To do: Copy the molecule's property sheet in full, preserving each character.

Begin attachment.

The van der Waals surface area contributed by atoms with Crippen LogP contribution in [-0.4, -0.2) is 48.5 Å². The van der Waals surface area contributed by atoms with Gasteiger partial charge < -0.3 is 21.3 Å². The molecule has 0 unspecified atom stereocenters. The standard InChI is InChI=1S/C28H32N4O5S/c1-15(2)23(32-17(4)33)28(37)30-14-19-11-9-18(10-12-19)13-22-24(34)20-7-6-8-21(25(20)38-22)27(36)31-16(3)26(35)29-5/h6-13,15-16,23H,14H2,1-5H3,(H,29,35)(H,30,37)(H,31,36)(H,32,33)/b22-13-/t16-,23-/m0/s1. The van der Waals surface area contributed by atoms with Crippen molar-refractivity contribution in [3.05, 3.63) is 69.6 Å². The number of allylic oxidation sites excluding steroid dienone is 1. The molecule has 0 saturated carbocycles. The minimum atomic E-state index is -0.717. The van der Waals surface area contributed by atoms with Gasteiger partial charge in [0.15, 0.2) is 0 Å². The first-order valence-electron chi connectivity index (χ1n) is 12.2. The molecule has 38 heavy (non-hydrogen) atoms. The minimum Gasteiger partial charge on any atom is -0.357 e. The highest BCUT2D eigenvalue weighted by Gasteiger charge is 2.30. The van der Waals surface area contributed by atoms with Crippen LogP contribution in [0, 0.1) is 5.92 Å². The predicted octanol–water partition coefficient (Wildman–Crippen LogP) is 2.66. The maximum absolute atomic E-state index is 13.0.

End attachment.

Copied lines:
The van der Waals surface area contributed by atoms with Crippen LogP contribution in [-0.4, -0.2) is 48.5 Å². The van der Waals surface area contributed by atoms with Gasteiger partial charge < -0.3 is 21.3 Å². The molecule has 0 unspecified atom stereocenters. The standard InChI is InChI=1S/C28H32N4O5S/c1-15(2)23(32-17(4)33)28(37)30-14-19-11-9-18(10-12-19)13-22-24(34)20-7-6-8-21(25(20)38-22)27(36)31-16(3)26(35)29-5/h6-13,15-16,23H,14H2,1-5H3,(H,29,35)(H,30,37)(H,31,36)(H,32,33)/b22-13-/t16-,23-/m0/s1. The van der Waals surface area contributed by atoms with Crippen molar-refractivity contribution in [3.05, 3.63) is 69.6 Å². The number of allylic oxidation sites excluding steroid dienone is 1. The molecule has 0 saturated carbocycles. The minimum atomic E-state index is -0.717. The van der Waals surface area contributed by atoms with Gasteiger partial charge in [0.15, 0.2) is 0 Å². The first-order valence-electron chi connectivity index (χ1n) is 12.2. The molecule has 38 heavy (non-hydrogen) atoms. The minimum Gasteiger partial charge on any atom is -0.357 e. The highest BCUT2D eigenvalue weighted by Gasteiger charge is 2.30. The van der Waals surface area contributed by atoms with Crippen LogP contribution in [0, 0.1) is 5.92 Å². The predicted octanol–water partition coefficient (Wildman–Crippen LogP) is 2.66. The maximum absolute atomic E-state index is 13.0.